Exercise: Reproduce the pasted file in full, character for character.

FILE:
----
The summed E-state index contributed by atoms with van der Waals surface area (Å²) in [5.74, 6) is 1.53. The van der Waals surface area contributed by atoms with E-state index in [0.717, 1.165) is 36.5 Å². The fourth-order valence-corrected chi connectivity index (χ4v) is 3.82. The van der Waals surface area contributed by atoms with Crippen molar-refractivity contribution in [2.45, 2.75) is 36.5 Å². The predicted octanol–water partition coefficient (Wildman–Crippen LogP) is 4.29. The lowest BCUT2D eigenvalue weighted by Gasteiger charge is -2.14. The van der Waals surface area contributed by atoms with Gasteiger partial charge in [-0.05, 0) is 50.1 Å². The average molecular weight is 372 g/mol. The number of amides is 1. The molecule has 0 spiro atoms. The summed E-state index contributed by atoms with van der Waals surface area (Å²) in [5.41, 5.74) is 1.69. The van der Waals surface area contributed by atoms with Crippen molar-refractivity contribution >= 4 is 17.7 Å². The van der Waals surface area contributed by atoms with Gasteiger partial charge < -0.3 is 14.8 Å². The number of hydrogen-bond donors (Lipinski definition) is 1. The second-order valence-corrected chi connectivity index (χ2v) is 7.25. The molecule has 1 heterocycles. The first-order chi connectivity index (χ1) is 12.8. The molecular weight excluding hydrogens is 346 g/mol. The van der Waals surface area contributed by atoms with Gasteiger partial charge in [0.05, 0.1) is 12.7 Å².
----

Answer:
The summed E-state index contributed by atoms with van der Waals surface area (Å²) in [5.74, 6) is 1.53. The van der Waals surface area contributed by atoms with E-state index in [0.717, 1.165) is 36.5 Å². The fourth-order valence-corrected chi connectivity index (χ4v) is 3.82. The van der Waals surface area contributed by atoms with Crippen molar-refractivity contribution in [2.45, 2.75) is 36.5 Å². The predicted octanol–water partition coefficient (Wildman–Crippen LogP) is 4.29. The lowest BCUT2D eigenvalue weighted by Gasteiger charge is -2.14. The van der Waals surface area contributed by atoms with Gasteiger partial charge in [-0.05, 0) is 50.1 Å². The average molecular weight is 372 g/mol. The number of amides is 1. The molecule has 0 spiro atoms. The summed E-state index contributed by atoms with van der Waals surface area (Å²) in [5.41, 5.74) is 1.69. The van der Waals surface area contributed by atoms with Crippen molar-refractivity contribution >= 4 is 17.7 Å². The van der Waals surface area contributed by atoms with Gasteiger partial charge < -0.3 is 14.8 Å². The number of hydrogen-bond donors (Lipinski definition) is 1. The second-order valence-corrected chi connectivity index (χ2v) is 7.25. The molecule has 1 heterocycles. The first-order chi connectivity index (χ1) is 12.8. The molecular weight excluding hydrogens is 346 g/mol. The van der Waals surface area contributed by atoms with Gasteiger partial charge in [0.05, 0.1) is 12.7 Å².